G2 phase cells expressing EGFP–PCNA and deleted for the rhp51 gene, which are unable to perform DNA repair by homologous recombination, were irradiated at 150 Gy (1% cell survival) and analysed for PCNA foci formation. The untreated sample showed a few mononucleate cells with PCNA foci (Fig. (Fig.7A).7A). After IR, PCNA foci were formed and remained visible for >2 h during the sustained checkpoint delay due to the impossibility to repair DSBs through HRR (Fig. (Fig.7B).7B). Four hours after IR some cells underwent aberrant mitosis. These observations indicate that PCNA foci induced by DSBs can form independently of active HRR but are not resolved when DNA recombination is prevented.

Figure 7
In vivo detection of EGFP–PCNA foci in G2-synchronised cells of strains deleted of rhp51 (A and B) or rad22 (C and D) at the indicated times. Most cells show evident foci after irradiation in both strains (B and D, arrows). For the rad22 deletion, ...

We also tested EGFP–PCNA foci formation in irradiated G2 cells deleted for rad22 (Fig. (Fig.7C7C and D). Interestingly, ~23% of mononucleate unirradiated cells showed PCNA foci (Fig. (Fig.7C).7C). Shortly after irradiation at 150 Gy (<1% survival), most mononucleate cells showed a few bright fluorescent foci. During the 60 min period following IR the number of PCNA foci per cell decreased, as also observed in wild type and Δrhp51 cells. Irradiated cells gradually elongated and a large number still displayed PCNA foci after >2 h (Fig. (Fig.7D).7D). Finally, after 4 h some cells underwent abnormal mitosis. In conclusion, PCNA foci dynamics is similar in both Δrhp51 and Δrad22 strains: foci are formed at low IR doses, are maintained during the G2 delay imposed by the DNA damage checkpoint and persist in cells unable to perform DNA recombination.

PCNA co-localises partially with Rad22 and Rad9 repair/checkpoint factories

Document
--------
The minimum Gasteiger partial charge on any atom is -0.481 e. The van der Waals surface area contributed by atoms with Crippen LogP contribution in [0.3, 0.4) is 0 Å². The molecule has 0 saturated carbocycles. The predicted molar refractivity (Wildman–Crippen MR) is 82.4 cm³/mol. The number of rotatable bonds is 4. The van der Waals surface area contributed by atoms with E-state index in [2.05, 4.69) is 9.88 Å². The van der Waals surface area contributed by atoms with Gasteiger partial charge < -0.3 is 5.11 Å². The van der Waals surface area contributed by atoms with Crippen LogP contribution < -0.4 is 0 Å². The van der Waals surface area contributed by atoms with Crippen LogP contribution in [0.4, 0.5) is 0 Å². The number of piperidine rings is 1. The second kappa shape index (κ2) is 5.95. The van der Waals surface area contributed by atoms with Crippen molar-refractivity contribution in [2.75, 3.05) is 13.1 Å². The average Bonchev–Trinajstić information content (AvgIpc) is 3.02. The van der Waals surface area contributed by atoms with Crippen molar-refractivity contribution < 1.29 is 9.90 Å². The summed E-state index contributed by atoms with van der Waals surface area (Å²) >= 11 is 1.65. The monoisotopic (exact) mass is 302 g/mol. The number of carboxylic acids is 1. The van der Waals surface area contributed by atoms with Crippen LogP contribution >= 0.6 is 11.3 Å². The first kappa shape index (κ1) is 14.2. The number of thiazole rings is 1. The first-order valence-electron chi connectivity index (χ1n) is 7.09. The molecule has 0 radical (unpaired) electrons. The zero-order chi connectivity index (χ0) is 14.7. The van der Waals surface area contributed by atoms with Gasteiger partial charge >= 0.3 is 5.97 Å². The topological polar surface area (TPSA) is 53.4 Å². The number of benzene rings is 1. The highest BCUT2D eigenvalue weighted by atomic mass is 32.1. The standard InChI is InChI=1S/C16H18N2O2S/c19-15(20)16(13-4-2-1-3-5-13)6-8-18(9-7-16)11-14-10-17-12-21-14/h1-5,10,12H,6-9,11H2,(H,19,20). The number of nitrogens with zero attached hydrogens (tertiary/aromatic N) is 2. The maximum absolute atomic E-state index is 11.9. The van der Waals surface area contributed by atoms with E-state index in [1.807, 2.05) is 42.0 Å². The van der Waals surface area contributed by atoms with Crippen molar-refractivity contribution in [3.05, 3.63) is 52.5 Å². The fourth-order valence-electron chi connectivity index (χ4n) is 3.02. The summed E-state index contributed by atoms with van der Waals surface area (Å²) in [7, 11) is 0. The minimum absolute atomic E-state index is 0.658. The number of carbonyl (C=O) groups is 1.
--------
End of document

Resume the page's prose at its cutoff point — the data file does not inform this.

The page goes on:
To determine if PCNA is present in checkpoint/recombination complexes revealed by Rad22 and Rad9 foci, we performed co-localisation experiments in irradiated cells expressing ECFP–PCNA and either Rad22-YFP or Rad9-YFP.

Figure Figure88 shows the results obtained for Rad22 and PCNA co-localisation. Cells showed partial but nonetheless clear co-localisation of the two proteins after irradiation. PCNA and Rad22 foci disappeared progressively, PCNA foci being the first ones to fade (Fig. (Fig.8,8, 80 min after irradiation). However, this could be due to the higher nuclear fluorescence background of EGFP–PCNA. We obtained similar results from co-localisation studies of Rad9-YFP and ECFP–PCNA (data not shown). Thus, we conclude that PCNA is also recruited at the intra-nuclear checkpoint/recombination structures induced by DSBs.

Figure 8
In vivo co-localisation analysis of ECFP-PCNA and Rad22-YFP foci induced with 150 Gy irradiation of G2-synchronised cells at different times after release into the cell cycle. Most cells show co-localisation (arrows). Left panels: ECFP–PCNA. ...


The results reported here show that fluorescent fusion proteins implicated in DNA damage checkpoint signalling (Rad9), in DNA repair by homologous recombination (Rad22) and in DNA synthesis (PCNA) co-localise in nuclear foci after induction of DSBs by gamma irradiation of living fission yeast cells. These foci are always limited in number, do not increase as a function of IR doses and are resolved when cells exit from DNA damage checkpoint delay. These observations imply that multiple DSBs are processed in the same recombination ‘factory’ which disappears when DNA repair is completed. It remains to be established how multiple DNA strand breaks are brought together within the same subnuclear location and what molecular mechanisms are responsible for foci assembly or disassembly.